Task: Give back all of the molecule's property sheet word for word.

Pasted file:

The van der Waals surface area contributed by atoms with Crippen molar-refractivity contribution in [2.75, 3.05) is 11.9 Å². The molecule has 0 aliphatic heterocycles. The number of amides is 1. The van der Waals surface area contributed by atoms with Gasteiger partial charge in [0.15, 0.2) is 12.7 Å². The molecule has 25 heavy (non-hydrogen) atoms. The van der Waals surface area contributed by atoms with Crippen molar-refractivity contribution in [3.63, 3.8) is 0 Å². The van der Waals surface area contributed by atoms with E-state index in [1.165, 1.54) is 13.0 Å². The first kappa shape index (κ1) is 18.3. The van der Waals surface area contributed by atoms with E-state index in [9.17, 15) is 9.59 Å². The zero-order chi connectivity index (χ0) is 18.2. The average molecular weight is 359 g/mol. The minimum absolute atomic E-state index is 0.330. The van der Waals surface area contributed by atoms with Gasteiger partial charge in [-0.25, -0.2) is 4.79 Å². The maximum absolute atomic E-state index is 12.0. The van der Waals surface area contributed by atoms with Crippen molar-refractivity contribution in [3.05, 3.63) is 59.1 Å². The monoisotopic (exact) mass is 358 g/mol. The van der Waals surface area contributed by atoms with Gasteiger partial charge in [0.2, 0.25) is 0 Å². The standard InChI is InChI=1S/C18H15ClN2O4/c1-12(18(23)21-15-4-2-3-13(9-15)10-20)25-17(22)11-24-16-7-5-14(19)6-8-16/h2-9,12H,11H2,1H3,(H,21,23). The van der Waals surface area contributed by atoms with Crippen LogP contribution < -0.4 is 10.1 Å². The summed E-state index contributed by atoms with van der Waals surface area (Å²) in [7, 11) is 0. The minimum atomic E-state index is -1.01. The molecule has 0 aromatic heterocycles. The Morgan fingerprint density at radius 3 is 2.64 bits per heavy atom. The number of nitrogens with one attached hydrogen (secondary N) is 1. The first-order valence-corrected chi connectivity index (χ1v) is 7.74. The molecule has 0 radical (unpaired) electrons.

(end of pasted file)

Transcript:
The van der Waals surface area contributed by atoms with Crippen molar-refractivity contribution in [2.75, 3.05) is 11.9 Å². The molecule has 0 aliphatic heterocycles. The number of amides is 1. The van der Waals surface area contributed by atoms with Gasteiger partial charge in [0.15, 0.2) is 12.7 Å². The molecule has 25 heavy (non-hydrogen) atoms. The van der Waals surface area contributed by atoms with Crippen molar-refractivity contribution in [3.63, 3.8) is 0 Å². The van der Waals surface area contributed by atoms with E-state index in [1.165, 1.54) is 13.0 Å². The first kappa shape index (κ1) is 18.3. The van der Waals surface area contributed by atoms with E-state index in [9.17, 15) is 9.59 Å². The zero-order chi connectivity index (χ0) is 18.2. The average molecular weight is 359 g/mol. The minimum absolute atomic E-state index is 0.330. The van der Waals surface area contributed by atoms with Gasteiger partial charge in [-0.25, -0.2) is 4.79 Å². The maximum absolute atomic E-state index is 12.0. The van der Waals surface area contributed by atoms with Crippen molar-refractivity contribution in [3.05, 3.63) is 59.1 Å². The monoisotopic (exact) mass is 358 g/mol. The van der Waals surface area contributed by atoms with Gasteiger partial charge in [0.2, 0.25) is 0 Å². The standard InChI is InChI=1S/C18H15ClN2O4/c1-12(18(23)21-15-4-2-3-13(9-15)10-20)25-17(22)11-24-16-7-5-14(19)6-8-16/h2-9,12H,11H2,1H3,(H,21,23). The van der Waals surface area contributed by atoms with Crippen LogP contribution < -0.4 is 10.1 Å². The summed E-state index contributed by atoms with van der Waals surface area (Å²) in [7, 11) is 0. The minimum atomic E-state index is -1.01. The molecule has 0 aromatic heterocycles. The Morgan fingerprint density at radius 3 is 2.64 bits per heavy atom. The number of nitrogens with one attached hydrogen (secondary N) is 1. The first-order valence-corrected chi connectivity index (χ1v) is 7.74. The molecule has 0 radical (unpaired) electrons.